Most of us just flush it down the toilet, but a group of four girls in Africa turned urine into electricity. 14-year-olds Duro-Aina Adebola, Akindele Abiola, Faleke Oluwatoyin, and 15-year-old Bello Eniola created the project for the recent Maker Faire Africa in Lagos, Nigeria.
So how’s it work? Basically they use a few different chemical processes to extract and purify the hydrogen from the urine and then use the hydrogen to fuel a standard generator.
One liter of urine equals six hours of power. QED.
So far we’ve raised $870 and enabled 43 people to throw their arms in the air like this. That’s awesome. That’s how I want to celebrate my 30th birthday. Let’s do it some more. Tell your friends. Write a blog post. Thumb a text message. Give a buck or two.
Last week I came across an interesting web site, Photos that Changed the World (thanks to kottke.org). Among the photos that grabbed me (c’mon, they’re photos that changed the world, they almost all grabbed me) was this one of a Sudanese child suffering from starvation while a vulture looks on in 1993:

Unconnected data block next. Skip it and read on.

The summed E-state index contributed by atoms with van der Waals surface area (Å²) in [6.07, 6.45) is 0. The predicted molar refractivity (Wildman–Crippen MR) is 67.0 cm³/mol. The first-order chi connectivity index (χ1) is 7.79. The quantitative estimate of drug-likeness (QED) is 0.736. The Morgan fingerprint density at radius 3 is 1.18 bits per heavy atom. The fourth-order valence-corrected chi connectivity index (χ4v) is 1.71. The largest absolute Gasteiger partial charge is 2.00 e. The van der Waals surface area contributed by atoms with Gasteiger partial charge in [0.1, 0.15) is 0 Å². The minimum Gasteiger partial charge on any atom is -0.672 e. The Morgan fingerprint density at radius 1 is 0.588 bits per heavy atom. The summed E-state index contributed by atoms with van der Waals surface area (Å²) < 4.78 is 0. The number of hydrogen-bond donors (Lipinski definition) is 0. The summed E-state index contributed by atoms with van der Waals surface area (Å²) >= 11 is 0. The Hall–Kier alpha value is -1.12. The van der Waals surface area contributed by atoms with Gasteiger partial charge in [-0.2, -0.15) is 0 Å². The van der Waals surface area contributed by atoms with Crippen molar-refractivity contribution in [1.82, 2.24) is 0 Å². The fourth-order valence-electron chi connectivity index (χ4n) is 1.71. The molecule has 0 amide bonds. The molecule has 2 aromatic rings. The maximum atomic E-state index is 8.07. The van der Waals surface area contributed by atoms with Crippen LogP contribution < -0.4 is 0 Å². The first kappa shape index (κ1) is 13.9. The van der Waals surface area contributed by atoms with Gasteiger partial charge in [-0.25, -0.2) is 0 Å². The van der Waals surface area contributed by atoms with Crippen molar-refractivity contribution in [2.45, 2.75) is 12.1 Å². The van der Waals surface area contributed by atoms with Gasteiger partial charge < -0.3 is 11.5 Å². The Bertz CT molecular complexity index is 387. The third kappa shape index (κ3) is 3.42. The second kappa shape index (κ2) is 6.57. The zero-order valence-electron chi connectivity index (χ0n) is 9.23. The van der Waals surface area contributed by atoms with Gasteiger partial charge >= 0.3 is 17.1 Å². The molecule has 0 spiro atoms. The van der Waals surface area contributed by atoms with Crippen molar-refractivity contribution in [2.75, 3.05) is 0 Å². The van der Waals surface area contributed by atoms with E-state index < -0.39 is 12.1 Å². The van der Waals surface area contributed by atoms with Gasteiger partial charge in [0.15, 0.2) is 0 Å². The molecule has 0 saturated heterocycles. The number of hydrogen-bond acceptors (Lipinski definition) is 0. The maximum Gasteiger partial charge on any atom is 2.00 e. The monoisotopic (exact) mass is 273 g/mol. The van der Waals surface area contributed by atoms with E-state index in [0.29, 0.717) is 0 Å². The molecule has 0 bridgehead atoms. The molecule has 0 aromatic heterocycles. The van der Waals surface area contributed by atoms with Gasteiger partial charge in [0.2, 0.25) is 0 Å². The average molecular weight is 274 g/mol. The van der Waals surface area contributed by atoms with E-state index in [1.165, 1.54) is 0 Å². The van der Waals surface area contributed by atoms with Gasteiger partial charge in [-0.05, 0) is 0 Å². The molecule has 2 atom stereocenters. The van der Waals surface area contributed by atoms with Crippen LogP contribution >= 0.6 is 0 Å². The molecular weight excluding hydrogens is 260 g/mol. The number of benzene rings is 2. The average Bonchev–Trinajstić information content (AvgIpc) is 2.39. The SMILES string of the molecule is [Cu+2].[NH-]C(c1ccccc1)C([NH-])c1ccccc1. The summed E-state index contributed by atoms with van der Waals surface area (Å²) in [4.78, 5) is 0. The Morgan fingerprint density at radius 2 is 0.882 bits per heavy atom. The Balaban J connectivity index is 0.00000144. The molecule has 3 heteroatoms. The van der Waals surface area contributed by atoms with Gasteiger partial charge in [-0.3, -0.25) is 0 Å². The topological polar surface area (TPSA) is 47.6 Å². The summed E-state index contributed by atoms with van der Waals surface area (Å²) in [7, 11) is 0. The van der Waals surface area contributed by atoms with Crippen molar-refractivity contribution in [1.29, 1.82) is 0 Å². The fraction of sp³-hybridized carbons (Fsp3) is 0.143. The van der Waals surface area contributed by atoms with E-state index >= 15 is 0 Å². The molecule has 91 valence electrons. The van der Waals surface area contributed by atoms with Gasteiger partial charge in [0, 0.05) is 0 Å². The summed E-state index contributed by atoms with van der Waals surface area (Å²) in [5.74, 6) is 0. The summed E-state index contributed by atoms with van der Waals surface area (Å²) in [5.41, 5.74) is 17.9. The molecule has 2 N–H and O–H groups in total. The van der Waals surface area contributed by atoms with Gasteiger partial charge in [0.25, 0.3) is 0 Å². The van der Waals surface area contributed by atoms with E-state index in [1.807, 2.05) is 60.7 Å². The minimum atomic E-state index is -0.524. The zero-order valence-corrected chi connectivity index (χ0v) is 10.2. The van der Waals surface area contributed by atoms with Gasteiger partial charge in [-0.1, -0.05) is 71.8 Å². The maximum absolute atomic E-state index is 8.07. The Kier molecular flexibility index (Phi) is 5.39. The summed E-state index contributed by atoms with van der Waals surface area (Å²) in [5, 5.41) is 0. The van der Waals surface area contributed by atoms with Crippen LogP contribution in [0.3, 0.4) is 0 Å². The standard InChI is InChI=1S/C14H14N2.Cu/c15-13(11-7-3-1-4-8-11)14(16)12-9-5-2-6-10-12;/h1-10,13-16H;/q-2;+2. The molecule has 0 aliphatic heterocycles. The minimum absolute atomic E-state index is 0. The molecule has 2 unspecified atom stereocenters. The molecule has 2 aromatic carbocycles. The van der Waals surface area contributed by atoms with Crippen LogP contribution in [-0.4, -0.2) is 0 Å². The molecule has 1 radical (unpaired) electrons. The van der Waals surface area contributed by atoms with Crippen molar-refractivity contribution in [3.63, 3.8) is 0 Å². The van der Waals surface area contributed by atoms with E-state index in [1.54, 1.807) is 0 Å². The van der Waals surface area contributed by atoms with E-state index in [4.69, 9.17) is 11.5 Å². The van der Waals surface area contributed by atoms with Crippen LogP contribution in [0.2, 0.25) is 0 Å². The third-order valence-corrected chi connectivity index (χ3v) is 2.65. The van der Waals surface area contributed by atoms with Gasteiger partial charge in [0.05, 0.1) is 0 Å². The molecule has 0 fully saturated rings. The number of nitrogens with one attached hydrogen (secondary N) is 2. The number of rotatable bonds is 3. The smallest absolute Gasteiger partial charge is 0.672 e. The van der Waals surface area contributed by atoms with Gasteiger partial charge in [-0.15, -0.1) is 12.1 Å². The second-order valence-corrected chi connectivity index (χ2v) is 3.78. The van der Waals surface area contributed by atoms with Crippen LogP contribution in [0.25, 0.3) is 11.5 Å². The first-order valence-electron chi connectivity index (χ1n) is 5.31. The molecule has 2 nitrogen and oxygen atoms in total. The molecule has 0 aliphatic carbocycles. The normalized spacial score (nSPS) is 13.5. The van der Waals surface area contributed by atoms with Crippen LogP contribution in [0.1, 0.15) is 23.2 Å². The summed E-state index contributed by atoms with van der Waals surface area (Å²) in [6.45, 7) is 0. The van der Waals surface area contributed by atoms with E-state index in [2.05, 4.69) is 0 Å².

The photograph won the Pulitzer prize. The photographer, Kevin Carter, later committed suicide (while the fame and controversy of this photo may have contributed to his death, it seems more complex than that). While the ethical questions of this photograph are important and complicated, that’s not what interests me.
What I found so intriguing about this photo is that it’s simply a little girl starving to death. When it comes down to it, something so incredibly simple and basic is killing her. The reasons for that suffering are much more complex, but in the end it’s pretty basic. She needs food and water. As damning as the photo is and as complex as the entire situation may be (are civil wars ever simple?), in the end it’s pretty simple.
That’s part of why I’m asking for water for my birthday. It’s staggering that something as simple as not having clean water is killing people. 4,500 children every day, to be exact. That’s a stupid reason to die. And as complex as the reasons may be for why these people don’t have clean water, the reason to act is pretty simple.
Water=life. That’s a pretty simple cause when you get down to it. There aren’t many people who will argue and protest the idea of giving starving people food or thirsty people clean water. Clean water is kind of a no-brainer. We may not agree on everything, but I’m hoping clean water is something everyone can agree on.